Health, as defined by the World Health Organization, is a condition of total physical, emotional and social well being and not just the absence of illness and disease. A number of definitions have historically been utilized for such purposes. One such definition is the critical need definition, which states that the prevention of death or disability due to illness or premature death is vital to the achievement of general health. Another such definition is the universally accepted definition, which refers to the necessity of preventive measures or the improvement of general well being for the benefit of all humans. Another important definition is the welfare definition, which defines health as having an optimum level of happiness achievable for an individual, for his family and for society. In recent years, a new concept, called health as a natural good, has begun to gain popularity, particularly in the Western world.
Many people are aware that the vast majority of serious diseases and death statistics around the globe are dominated by diseases and death related to unhealthy lifestyles, poverty and lack of education. However, very few people are aware that the incidence of many serious diseases such as cancer and heart disease is much higher in poor and developing countries than in more developed countries. Developed countries have high life expectancy rates, strong public health system and extensive resources to cure common diseases. Poor and developing countries have low life expectancy rates, less access to quality healthcare systems and poor economic resources to treat common diseases. This is one of the reasons why the prevalence of health problems is so much higher in poor and developing countries than in more developed countries. One of the most important ways to reduce the severity of such diseases is to adopt a healthy diet, which has been shown to be highly effective in reducing the prevalence and severity of such diseases.
There are a number of theories on the causes of illness. Some of these theories focus on the role of social factors such as individual beliefs and attitudes, biological background and environmental factors. However, scientists have recently proposed that a combination of both biological and environmental factors may be the real cause of illness. This theory suggests that the physiological effects of social and cultural behaviors, along with the impact of environmental factors like stress and toxins, are the real causes of illness.
As with any other field, public health also has its share of researchers, doctors and other experts devoted to researching the causes of illness. These researchers focus on particular areas such as genetics, lifestyle choices and environment. They also conduct epidemiological studies to determine the trends in the rise of certain diseases. It is these researchers who try to find explanations for why some individuals have better health conditions than others. They study the possible causes of the differences in health status among individuals and compile data to support their findings. The work of these researchers has helped them discover the real causes of illness and how changes in the lifestyle and environment can prevent or treat certain diseases.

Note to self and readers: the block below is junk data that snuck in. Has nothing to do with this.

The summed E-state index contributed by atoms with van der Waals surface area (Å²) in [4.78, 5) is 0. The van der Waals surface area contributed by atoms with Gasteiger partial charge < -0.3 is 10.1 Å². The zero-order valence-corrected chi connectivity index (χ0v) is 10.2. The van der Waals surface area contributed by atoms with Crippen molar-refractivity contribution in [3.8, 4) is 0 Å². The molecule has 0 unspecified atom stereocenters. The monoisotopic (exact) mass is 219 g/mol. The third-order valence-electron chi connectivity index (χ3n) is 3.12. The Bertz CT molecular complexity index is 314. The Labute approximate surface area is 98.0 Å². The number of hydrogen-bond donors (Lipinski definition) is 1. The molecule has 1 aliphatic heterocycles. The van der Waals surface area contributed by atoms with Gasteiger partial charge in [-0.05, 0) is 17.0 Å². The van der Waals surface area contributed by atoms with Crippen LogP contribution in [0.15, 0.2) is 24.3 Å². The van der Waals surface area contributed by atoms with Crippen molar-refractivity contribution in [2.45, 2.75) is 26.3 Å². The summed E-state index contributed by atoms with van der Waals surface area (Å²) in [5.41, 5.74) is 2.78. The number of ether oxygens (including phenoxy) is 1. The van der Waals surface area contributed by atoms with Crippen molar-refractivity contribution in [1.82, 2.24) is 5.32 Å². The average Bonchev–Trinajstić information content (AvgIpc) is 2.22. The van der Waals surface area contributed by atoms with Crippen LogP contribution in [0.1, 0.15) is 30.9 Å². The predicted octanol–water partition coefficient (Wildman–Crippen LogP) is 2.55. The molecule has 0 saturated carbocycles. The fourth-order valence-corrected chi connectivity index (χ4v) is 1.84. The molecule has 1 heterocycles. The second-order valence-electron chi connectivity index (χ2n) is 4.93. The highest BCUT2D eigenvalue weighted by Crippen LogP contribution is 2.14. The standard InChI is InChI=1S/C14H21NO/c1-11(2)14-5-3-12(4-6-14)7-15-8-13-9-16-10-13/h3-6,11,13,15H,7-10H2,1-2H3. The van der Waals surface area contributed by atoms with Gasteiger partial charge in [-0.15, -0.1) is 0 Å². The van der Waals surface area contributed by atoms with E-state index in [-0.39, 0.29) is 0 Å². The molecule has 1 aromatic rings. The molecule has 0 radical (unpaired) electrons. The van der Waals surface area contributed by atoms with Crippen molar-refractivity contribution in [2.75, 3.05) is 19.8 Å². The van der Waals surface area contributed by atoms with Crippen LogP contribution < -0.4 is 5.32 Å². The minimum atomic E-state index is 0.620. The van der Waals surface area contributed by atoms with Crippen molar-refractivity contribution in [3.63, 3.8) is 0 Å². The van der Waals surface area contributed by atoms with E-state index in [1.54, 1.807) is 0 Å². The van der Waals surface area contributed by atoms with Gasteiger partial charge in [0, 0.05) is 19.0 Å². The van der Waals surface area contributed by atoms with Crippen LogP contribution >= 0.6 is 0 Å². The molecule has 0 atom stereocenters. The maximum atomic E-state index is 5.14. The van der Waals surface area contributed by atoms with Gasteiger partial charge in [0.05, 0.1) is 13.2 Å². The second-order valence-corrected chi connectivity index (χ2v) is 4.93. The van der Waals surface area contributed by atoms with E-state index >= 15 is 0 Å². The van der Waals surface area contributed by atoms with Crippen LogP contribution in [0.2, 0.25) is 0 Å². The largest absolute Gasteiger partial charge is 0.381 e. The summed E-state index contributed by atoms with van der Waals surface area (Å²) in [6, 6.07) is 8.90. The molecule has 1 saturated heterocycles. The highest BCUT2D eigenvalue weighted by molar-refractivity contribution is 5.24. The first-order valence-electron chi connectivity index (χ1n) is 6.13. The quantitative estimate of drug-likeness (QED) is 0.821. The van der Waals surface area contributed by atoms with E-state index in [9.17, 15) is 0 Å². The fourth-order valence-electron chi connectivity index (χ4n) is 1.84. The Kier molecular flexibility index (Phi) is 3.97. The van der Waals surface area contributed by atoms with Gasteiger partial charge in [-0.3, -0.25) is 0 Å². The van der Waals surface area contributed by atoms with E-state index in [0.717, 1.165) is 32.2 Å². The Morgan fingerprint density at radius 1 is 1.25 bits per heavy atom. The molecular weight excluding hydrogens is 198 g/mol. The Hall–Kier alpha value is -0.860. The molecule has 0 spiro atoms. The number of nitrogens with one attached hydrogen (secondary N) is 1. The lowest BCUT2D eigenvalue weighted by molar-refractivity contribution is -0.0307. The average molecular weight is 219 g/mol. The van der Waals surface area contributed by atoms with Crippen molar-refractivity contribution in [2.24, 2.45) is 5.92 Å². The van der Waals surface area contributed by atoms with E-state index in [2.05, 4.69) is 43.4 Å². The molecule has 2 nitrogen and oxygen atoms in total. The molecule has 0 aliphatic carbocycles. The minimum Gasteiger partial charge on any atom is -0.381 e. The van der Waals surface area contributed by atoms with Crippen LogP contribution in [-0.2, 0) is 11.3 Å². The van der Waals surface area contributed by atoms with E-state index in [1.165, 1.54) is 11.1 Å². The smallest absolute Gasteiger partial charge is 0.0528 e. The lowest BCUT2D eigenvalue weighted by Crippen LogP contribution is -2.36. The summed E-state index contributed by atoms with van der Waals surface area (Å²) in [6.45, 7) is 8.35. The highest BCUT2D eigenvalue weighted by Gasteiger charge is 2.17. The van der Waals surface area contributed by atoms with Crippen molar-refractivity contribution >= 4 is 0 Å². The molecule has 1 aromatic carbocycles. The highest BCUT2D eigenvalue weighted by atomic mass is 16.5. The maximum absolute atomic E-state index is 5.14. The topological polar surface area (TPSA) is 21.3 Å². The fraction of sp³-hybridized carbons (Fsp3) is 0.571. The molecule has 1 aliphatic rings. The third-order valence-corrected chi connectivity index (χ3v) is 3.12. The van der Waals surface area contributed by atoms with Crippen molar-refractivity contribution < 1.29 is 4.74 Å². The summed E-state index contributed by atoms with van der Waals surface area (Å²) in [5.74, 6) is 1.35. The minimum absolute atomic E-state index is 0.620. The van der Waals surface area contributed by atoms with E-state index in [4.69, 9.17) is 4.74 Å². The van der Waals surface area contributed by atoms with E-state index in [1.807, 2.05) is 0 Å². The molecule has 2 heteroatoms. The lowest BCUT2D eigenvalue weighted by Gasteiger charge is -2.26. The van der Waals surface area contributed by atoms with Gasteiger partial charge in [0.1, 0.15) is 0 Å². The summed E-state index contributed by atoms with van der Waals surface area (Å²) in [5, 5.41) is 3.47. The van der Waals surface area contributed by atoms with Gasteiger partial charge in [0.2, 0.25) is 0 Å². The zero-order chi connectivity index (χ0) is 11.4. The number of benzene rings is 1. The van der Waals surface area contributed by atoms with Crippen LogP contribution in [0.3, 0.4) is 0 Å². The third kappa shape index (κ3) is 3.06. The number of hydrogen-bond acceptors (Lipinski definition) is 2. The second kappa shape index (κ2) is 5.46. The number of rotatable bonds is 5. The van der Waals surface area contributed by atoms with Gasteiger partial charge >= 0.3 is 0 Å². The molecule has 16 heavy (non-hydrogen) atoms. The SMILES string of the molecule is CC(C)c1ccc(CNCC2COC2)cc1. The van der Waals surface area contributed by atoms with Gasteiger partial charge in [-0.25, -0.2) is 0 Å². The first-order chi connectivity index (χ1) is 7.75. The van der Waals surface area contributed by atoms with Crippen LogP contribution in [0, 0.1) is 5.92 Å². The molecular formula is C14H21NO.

Public health experts also try to identify the factors that cause people to get sick and what steps can be taken to prevent or treat a health problem. For example, they conduct studies to determine if cigarette smoking may play a role in the onset of heart disease or cancer. They also study communicable diseases such as diarrhea and hepatitis to identify how people become infected. They also study the relationship between diet and nutrition and chronic diseases. They try to identify the nutritional deficiencies that may lead to poor health and the development of chronic diseases. Lastly, they study the effect of environmental contaminants, like air pollution and chemical contaminants on the overall health condition of an individual.
Understanding the ways by which an illness develops can also help medical professionals develop a treatment plan. For example, researchers know that people who consume large amounts of saturated fats are more likely to develop heart disease. They also know that individuals who consume large amounts of processed foods are at greater risk of developing communicable diseases. By studying how these factors affect the development of illness, medical professionals can develop prevention and treatment plans for their patients.